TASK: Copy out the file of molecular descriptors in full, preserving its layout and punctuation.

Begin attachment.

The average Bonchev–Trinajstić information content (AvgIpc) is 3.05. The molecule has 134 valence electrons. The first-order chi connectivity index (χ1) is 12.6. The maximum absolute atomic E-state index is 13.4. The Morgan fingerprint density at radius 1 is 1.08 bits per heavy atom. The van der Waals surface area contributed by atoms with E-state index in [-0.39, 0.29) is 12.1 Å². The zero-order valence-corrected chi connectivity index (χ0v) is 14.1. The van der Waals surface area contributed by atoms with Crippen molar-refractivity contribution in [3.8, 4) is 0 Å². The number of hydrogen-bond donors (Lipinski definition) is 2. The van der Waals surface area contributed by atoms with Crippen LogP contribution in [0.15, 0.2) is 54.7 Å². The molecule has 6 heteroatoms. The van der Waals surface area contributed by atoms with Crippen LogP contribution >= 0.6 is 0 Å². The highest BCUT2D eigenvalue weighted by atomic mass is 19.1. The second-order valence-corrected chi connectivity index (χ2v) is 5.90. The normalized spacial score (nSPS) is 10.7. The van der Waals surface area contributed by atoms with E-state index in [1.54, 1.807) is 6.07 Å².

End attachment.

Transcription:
The average Bonchev–Trinajstić information content (AvgIpc) is 3.05. The molecule has 134 valence electrons. The first-order chi connectivity index (χ1) is 12.6. The maximum absolute atomic E-state index is 13.4. The Morgan fingerprint density at radius 1 is 1.08 bits per heavy atom. The van der Waals surface area contributed by atoms with E-state index in [-0.39, 0.29) is 12.1 Å². The zero-order valence-corrected chi connectivity index (χ0v) is 14.1. The van der Waals surface area contributed by atoms with Crippen molar-refractivity contribution in [3.8, 4) is 0 Å². The number of hydrogen-bond donors (Lipinski definition) is 2. The van der Waals surface area contributed by atoms with Crippen LogP contribution in [0.15, 0.2) is 54.7 Å². The molecule has 6 heteroatoms. The van der Waals surface area contributed by atoms with Crippen LogP contribution >= 0.6 is 0 Å². The highest BCUT2D eigenvalue weighted by atomic mass is 19.1. The second-order valence-corrected chi connectivity index (χ2v) is 5.90. The normalized spacial score (nSPS) is 10.7. The van der Waals surface area contributed by atoms with E-state index in [1.54, 1.807) is 6.07 Å².